Keynote Address by Parliamentary Secretary Kim Rudd, on behalf of the Honourable Jim Carr, Minister of Natural Resources, at the Opening Ceremony for the 20th Pacific Basin Nuclear Conference

Speech

China National Convention Center, Beijing, China
April 6, 2016

Good morning, everyone. It is a great honour to be with you here today at the Pacific Region’s premiere nuclear conference and to bring greetings on behalf of the Government of Canada and the Honourable Jim Carr, Canada’s Minister of Natural Resources. 

As a recently appointed Parliamentary Secretary for Natural Resources, I have the privilege of shepherding the nuclear files for the Government of Canada. I’m pleased to be doing so as part of the new government: a government that stands behind evidence-based policy; a government that supports clean technology to address climate change; and a government committed to public engagement.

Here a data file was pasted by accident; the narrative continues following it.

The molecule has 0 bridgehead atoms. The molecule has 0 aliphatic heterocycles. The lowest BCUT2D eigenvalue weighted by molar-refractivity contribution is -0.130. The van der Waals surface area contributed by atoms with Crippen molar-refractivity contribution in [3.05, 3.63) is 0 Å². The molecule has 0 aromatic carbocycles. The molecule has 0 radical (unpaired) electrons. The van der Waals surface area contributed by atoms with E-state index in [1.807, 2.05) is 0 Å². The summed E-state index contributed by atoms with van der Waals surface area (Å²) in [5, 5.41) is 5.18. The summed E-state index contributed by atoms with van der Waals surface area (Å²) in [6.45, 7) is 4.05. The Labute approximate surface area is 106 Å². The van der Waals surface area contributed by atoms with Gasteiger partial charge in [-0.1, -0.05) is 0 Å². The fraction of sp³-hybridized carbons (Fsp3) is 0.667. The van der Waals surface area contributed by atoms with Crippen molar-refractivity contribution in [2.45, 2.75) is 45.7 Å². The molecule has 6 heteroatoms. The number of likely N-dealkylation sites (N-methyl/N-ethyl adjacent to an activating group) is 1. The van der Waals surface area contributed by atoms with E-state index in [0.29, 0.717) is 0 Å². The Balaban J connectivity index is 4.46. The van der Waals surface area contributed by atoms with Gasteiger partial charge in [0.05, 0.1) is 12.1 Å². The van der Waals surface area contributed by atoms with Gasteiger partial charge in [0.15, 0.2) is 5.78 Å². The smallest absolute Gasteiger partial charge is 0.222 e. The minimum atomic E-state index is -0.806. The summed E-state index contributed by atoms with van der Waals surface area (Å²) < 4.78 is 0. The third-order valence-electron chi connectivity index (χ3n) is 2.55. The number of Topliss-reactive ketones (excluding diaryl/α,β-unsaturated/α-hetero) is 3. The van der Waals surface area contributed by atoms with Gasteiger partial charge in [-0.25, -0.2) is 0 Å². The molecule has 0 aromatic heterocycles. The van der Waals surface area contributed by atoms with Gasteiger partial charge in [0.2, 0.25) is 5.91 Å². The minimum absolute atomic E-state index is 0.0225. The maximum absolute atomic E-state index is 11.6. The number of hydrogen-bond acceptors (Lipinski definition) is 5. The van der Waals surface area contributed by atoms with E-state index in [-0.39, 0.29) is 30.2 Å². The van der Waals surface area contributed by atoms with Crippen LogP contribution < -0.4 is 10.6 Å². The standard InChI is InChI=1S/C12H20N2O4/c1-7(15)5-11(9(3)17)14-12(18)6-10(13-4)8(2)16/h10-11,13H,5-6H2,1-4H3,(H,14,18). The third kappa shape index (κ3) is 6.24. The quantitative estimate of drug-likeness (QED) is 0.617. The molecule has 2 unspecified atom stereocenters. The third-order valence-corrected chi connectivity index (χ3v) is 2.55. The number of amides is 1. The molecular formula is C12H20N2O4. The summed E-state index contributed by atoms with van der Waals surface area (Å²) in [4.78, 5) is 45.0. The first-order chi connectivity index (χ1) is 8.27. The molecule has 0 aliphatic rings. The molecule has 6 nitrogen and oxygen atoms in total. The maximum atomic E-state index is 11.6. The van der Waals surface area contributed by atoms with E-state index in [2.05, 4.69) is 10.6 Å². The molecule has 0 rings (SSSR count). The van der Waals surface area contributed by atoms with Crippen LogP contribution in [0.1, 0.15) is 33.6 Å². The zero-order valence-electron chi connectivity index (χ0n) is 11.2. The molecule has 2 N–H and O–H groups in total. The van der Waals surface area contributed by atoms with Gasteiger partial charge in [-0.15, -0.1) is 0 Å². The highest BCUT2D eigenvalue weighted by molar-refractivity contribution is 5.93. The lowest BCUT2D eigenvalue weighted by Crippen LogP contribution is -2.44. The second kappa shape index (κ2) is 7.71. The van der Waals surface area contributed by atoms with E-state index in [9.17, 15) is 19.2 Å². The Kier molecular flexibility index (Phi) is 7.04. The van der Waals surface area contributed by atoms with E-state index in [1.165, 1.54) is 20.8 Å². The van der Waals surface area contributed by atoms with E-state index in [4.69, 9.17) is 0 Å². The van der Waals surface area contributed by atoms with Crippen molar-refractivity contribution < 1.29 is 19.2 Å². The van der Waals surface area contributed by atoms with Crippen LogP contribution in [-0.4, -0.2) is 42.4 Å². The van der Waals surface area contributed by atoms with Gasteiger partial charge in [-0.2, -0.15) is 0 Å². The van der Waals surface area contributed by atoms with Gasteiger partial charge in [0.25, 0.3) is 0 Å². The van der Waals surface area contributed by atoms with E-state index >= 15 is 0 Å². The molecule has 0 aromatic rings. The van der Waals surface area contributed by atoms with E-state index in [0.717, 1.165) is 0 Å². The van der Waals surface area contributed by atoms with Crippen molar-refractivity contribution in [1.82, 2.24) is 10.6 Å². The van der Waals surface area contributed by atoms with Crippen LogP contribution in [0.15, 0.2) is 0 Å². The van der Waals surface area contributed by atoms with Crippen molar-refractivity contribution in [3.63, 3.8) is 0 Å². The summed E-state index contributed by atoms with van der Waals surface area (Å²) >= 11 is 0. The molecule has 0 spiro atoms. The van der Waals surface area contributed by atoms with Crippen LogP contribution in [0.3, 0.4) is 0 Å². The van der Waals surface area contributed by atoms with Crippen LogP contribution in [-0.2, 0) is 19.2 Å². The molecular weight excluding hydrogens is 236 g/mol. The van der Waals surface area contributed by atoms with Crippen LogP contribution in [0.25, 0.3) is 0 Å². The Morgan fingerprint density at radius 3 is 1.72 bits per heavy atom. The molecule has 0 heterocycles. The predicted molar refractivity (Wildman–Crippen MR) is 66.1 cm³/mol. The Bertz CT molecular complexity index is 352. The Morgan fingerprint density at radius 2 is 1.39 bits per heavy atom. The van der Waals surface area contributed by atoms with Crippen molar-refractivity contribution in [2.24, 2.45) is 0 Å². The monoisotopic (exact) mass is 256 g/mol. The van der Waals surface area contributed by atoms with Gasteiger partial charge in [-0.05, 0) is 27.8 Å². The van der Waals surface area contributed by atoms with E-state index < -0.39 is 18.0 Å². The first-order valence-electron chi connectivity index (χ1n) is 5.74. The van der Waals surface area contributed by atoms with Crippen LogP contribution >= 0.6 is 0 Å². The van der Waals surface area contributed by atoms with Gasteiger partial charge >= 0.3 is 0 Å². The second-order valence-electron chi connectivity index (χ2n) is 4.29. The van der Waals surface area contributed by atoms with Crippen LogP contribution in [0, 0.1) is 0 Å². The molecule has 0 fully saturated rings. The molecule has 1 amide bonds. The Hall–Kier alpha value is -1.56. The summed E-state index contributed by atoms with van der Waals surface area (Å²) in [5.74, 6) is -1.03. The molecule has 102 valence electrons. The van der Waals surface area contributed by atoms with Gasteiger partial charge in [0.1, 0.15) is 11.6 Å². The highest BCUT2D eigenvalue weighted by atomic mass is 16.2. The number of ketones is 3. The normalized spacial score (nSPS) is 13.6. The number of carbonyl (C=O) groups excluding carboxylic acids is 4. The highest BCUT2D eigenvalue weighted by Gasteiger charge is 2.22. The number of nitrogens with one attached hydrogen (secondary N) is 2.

What has not changed with our government is Canada’s long-standing relationship with China and our history as major trading partners. In fact, trade between our two countries topped $85 billion last year, and China was second only to the United States as a destination for Canadian exports. 

Canadians are proud to be a leading supplier of key resources to the Chinese economy, including lumber and wood pulp and vital minerals and metals such as copper and iron ore. Our two countries are expanding trade opportunities in clean energy, which is another reason why I welcome the chance to participate in this timely and important conference.

Our government is eager to support the promising opportunities that already exist between Canada and China and to expand them with a low-carbon, clean growth economy of our future because we are natural partners.